According to professor Wright, “Our genes determine our propensity to become night owls or early birds in the absence of a strong signal to nudge our internal circadian clocks to stay in synch with the solar day.” Becoming in synch with sunset and sunrise happened for all individuals even though the measurements from the previous week indicated that some people were prone to staying up late and others to getting up earlier.
“When people are living in the modern world—living in these constructed environments—we have the opportunity to have a lot of differences among individuals," Wright said. "Some people are morning types and others like to stay up later. What we found is that natural light-dark cycles provide a strong signal that reduces the differences that we see among people—night owls and early birds—dramatically."
Conclusion: Limit Screen Time and Artificial Light for Better Sleep
This study adds to a growing body of research that confirms how potent the impact of exposure to natural light is on our biology and well-being. The study offers some possible solutions for people who are struggling with sleep disorders.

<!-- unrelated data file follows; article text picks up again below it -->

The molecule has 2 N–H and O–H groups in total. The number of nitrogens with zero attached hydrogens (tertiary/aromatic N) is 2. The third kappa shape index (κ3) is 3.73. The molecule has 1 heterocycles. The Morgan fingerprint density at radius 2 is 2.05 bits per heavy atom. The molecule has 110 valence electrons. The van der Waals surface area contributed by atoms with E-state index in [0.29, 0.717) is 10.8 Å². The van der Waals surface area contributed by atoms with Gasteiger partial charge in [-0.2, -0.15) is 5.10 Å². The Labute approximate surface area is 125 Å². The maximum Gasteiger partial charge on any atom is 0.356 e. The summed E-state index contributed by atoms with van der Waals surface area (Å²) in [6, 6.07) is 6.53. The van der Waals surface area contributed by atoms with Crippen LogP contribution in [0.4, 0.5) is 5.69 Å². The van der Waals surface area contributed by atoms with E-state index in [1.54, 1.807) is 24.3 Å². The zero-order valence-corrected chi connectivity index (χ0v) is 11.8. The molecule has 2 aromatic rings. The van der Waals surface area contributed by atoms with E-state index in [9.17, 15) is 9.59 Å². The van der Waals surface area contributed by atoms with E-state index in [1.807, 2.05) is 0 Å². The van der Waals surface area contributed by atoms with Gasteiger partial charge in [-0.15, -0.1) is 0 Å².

If you are someone who suffers from insomnia or is inclined to be a night owl, the researchers suggest that you seek more exposure to natural sunlight in the morning and midday to reset your biological clock. Exposure to natural light throughout the day will help nudge your internal clock to synchronize with the natural circadian rhythms of the season and the world around you.
Kenneth Wright concludes, "Dimming electrical lights at night, forgoing late-night TV and cutting out screen time with laptops and other personal electronic devices also may help internal circadian clocks stay more closely attuned with the solar day.”
If you are interested in learning more about the power of circadian rhythms and for more practical tips on synchronizing your biological clock please check out my previous Psychology Today blogs: “Circadian Rhythms Linked to Aging and Well-Being”, “Summer Solstice: Romance, Rituals, and Resolutions” and “Exposure to Natural Light Improves Workplace Performance”.